Monthly Archives: December 2015

world wide oldweb

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Novosibirsk, active users: 5

During the first three months of my residency at Rhizome, my tiny-yet-formidable host site has offered a lively crash course in keeping pace with rapid and unceasing change in digital technologies. Rhizome’s speedy rate of development, from concept to implementation, has provided a steady source of fascination and delight as I scramble to learn, document, and put into practice new tools as quickly as the organization’s digital preservation program invents and actualizes them.

In this post, I will explore Rhizome’s latest milestone,, developed with programmer and web archivist Ilya Kreymer. In a remarkably graceful way, which appeared almost effortless and unfolded incredibly quickly, extended the power of emulation as an effective access strategy for representing many of the visual properties specific to web content. Following the new tool’s public announcement last month, oldweb met with a particularly glowing online reception, provoking lively discussion about preservation and access for significant properties of the old and contemporary web, as well as the future of web archiving.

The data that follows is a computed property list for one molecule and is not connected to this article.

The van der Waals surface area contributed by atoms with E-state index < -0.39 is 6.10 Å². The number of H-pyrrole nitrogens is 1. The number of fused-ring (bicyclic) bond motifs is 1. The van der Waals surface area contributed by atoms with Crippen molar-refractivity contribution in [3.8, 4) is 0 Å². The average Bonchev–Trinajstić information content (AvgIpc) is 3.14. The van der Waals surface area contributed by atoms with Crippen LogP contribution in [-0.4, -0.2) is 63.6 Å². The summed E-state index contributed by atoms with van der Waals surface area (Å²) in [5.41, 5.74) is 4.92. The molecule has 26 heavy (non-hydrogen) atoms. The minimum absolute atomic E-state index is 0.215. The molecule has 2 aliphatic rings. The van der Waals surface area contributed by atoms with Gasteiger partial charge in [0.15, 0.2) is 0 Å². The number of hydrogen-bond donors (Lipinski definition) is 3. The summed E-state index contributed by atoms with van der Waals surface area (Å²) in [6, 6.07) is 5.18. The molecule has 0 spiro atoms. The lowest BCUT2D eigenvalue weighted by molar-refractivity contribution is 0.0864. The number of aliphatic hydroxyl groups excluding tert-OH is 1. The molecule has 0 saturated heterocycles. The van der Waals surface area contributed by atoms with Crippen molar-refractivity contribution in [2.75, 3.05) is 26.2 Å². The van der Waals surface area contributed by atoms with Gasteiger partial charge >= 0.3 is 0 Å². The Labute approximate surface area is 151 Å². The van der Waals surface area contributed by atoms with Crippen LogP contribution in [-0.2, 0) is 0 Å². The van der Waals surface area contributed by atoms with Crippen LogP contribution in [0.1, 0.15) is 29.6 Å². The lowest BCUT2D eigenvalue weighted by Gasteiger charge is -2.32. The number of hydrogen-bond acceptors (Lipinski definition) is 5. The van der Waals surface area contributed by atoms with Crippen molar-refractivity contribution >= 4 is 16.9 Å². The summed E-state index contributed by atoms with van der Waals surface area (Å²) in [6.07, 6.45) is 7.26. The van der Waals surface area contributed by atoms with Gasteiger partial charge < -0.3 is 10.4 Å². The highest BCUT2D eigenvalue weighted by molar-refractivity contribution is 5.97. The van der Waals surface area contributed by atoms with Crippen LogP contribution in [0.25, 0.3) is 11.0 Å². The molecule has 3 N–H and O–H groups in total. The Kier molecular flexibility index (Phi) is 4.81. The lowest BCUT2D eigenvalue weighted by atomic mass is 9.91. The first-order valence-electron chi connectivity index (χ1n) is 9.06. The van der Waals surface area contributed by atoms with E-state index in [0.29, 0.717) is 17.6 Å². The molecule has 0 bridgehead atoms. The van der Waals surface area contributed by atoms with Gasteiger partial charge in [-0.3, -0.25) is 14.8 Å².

Leetge's scrollbars in

Rhizome’s front page demonstrated Jan Robert Leegte’s “untitled[scrollbars]” in oldweb, for viewing the artwork via different browsers

 webarchives + emulation =

On November 30, an editorial on Rhizome’s front page announced the URL, home to a service developed by Kreymer and Rhizome’s digital conservator, Dragan Espenschied, that provides an easy-to-use interface connecting publicly-accessible web archives with emulated recreations of legacy browsers. Visitors to can match an archived website that they’re interested in exploring with a range of browsers offering different interpretations of the site’s source code. By experimenting with varying interpretations, users can better understand, by actually seeing, the relationship between the underlying code and browsers’ renderings in the time period in which the site was created.   

The ability to run a website in browsers that handle browser-specific “DHTML” features (ie, javascript) in different ways also increases the likelihood that an older site’s browser-specific client-side functions will execute correctly. (I hope to explore this topic, the evolving nature of the dynamic web, in more detail in a future post. Check out David Rosenthal’s excellent & concise discussion here: “Artefact Evolution”.) Within the visually oriented languages of web content, on a number of levels it can be impossible to separate what things look like, what they do, and what they mean. By offering users a way to participate in the historically-determined dimensions of how webpages operate visually, provides a huge improvement in the ability of users to access and experience content in which graphic properties are inseparable from meaning and function.

tweet from @despens: